DEATH GAME (1977) – Also released under the title The Seducers, this horror movie/ psychological thriller was filmed in 1974 but not released until 1977 due to assorted legal entanglements. Sondra Locke and cult queen Colleen Camp starred with Seymour Cassell in this thoroughly bizarre exploitation movie.
Death Game was remade decades later as Knock Knock starring Keanu Reeves. The 1970s original may have been a trippy exploitation flick which spotlighted titillation and violence but so was the Eli Roth remake. And the original actually feels more honest and less cringe because it lacks the corporate cinematic feel of the Keanu Reeves movie, despite Locke co-producing and Camp making a cameo appearance.
After the oft-invoked nonsense about the film being based on a true story Death Game begins.
Two predatory young women, Agatha Jackson (Sondra Locke) and Donna (Colleen Camp) insinuate themselves into the home of 40 year old George Manning (Seymour Cassell) on a rainy night when his wife and family are out of town. After seducing him they refuse to leave and behave in increasingly menacing and psychotic ways, subjecting him to physical and psychological abuse.
In a way, Death Game is like the women’s answer to ugly 1970s flicks like I Spit On Your Grave and so many others in which disgusting male predators inflict abuse on female victims. George Manning is bound and gagged, beaten, battered, sploshed and worse as his ordeal goes on.
After their initial threesome, the bisexual ladies often tease but always deny any further thrills for Manning, adding to the cat and mouse tension of the situation. When the ladies kill a cat, murder a grocery delivery boy and sentence George to death following a mock trial, his fate seems sealed.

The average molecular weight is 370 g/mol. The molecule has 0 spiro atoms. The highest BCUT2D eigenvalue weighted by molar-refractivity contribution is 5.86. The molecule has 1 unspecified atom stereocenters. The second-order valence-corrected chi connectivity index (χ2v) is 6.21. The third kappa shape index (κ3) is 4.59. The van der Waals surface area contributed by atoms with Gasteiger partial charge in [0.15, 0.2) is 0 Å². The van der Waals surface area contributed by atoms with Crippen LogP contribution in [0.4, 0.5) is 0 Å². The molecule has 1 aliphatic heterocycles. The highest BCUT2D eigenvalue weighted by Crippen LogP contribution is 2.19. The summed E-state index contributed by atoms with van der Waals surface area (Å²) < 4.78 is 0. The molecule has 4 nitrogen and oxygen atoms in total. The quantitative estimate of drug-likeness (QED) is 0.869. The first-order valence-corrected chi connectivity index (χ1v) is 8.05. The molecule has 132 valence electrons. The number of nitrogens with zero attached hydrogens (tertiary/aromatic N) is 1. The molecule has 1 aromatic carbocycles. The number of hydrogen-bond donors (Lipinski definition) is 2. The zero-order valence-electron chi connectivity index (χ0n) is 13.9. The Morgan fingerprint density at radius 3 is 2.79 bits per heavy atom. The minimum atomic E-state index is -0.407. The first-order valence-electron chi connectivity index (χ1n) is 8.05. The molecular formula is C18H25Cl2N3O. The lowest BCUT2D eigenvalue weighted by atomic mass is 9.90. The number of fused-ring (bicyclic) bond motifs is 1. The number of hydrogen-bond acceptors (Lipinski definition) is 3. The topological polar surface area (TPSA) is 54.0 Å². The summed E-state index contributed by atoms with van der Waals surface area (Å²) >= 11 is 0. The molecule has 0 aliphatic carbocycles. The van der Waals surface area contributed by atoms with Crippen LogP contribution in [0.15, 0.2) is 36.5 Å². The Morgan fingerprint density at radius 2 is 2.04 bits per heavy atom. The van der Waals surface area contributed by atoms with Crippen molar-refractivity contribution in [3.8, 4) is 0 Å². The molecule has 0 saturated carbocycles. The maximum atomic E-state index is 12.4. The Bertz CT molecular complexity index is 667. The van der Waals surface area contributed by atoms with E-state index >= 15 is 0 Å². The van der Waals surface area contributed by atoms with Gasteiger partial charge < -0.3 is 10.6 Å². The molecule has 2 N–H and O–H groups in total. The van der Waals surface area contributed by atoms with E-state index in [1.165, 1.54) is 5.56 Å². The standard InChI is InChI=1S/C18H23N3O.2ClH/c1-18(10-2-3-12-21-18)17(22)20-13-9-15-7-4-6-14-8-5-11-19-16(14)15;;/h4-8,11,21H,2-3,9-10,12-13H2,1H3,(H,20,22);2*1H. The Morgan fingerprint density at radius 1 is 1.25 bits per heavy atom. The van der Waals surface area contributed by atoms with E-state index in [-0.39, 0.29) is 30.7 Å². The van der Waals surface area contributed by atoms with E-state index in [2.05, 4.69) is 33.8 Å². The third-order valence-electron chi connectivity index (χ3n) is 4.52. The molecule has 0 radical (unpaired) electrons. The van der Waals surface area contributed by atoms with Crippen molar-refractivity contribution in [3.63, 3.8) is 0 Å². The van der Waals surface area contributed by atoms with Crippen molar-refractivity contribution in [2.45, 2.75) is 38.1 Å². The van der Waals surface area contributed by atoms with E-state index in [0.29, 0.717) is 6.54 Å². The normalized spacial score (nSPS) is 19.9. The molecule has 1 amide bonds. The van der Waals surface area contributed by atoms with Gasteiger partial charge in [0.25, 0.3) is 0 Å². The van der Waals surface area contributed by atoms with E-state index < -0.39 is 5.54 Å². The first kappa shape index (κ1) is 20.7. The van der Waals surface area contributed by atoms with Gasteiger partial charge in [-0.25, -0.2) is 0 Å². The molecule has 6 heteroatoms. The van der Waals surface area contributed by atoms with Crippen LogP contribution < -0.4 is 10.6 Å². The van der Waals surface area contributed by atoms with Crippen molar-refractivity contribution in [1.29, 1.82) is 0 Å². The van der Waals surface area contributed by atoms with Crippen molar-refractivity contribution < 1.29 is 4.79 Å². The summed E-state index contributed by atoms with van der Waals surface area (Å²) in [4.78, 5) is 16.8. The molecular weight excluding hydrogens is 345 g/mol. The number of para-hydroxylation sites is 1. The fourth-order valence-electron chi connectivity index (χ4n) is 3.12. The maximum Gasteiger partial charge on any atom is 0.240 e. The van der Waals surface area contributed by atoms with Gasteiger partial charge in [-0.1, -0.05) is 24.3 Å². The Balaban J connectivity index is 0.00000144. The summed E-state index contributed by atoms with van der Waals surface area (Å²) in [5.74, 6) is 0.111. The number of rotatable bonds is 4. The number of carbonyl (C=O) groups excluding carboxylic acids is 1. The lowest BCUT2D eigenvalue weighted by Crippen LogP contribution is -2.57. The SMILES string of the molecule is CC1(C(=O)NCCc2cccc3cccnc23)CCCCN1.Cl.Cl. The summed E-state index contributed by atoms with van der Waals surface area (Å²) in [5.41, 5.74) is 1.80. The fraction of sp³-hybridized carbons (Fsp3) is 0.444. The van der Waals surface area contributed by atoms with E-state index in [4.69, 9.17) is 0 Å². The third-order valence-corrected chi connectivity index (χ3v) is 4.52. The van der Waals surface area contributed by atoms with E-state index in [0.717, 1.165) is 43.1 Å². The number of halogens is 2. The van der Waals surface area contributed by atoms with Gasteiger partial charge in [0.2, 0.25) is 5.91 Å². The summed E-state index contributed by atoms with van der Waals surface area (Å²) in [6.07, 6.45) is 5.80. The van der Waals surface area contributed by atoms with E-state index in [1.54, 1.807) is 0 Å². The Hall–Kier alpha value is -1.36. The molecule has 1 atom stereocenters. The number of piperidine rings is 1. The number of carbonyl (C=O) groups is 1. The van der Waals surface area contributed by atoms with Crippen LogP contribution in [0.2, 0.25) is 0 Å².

The behind-the-scenes stories about the ineptitude of director Peter S Traynor are legion and it remains a wonder that the movie was ever finished and released. Adding to Death Game‘s cult appeal is the way that THE Sissy Spacek and THE Bill Paxton worked as set dressers on the production.
(Let’s all get it out of our systems – “Death Game over, man! Death Game over!”)
The opening scene, in which George Manning plays croquet with his loving wife Karen (Beth Brickell), has such poor sound synch that it seems like a Doris Wishman film. Locke and Camp are actually a bit impressive, however. They switch from sweet and teasing to vicious and sadistic in a blink, often triggered by small things that remind them of past molestations … even from their fathers.
And THAT brings us to the opening song of Death Game – Good Old Dad – which is repeated over and over throughout the film. The song’s seemingly innocent lyrics successfully conjure up an eerie, disturbing atmosphere with the potential double meaning in the female singer’s reference to their father bathing them and “spanking my bottom.” When the lyrics refer to Dad being “the one who made me what I am today” the potentially sinister meaning is unmistakable despite the surface sentimentalism.
Ironically, the song is very catchy, and you may well find yourself humming it to yourself long after you watch this movie.
Death Game is remembered largely for its surreal, meta final few minutes. I would refrain from spoiling it, except that those final minutes can easily be found at multiple sites around the web.
After combining home invasion movies with Whatever Happened to Baby Jane tormenting of the helpless, the film ends with the costumed and garishly made-up Agatha and Donna leaving their victim’s ransacked home.
They giggle and skip along as Good Old Dad plays yet again. THIS time, however, the song is cut short as an SPCA van (Remember the murdered cat?) runs into the ladies, apparently killing them. This gimmick ending reminded me of the finale of Drive-In Massacre with its cheap shock value.
Death Game is a true oddity. If you are interested in watching JUST the bizarre, out of nowhere ending, it’s out there. But be warned – in that footage you won’t get to hear the entirety of Good Old Dad. That song was written just for this movie but I swear it would fit into a stage musical. Weird.
For just the song click HERE.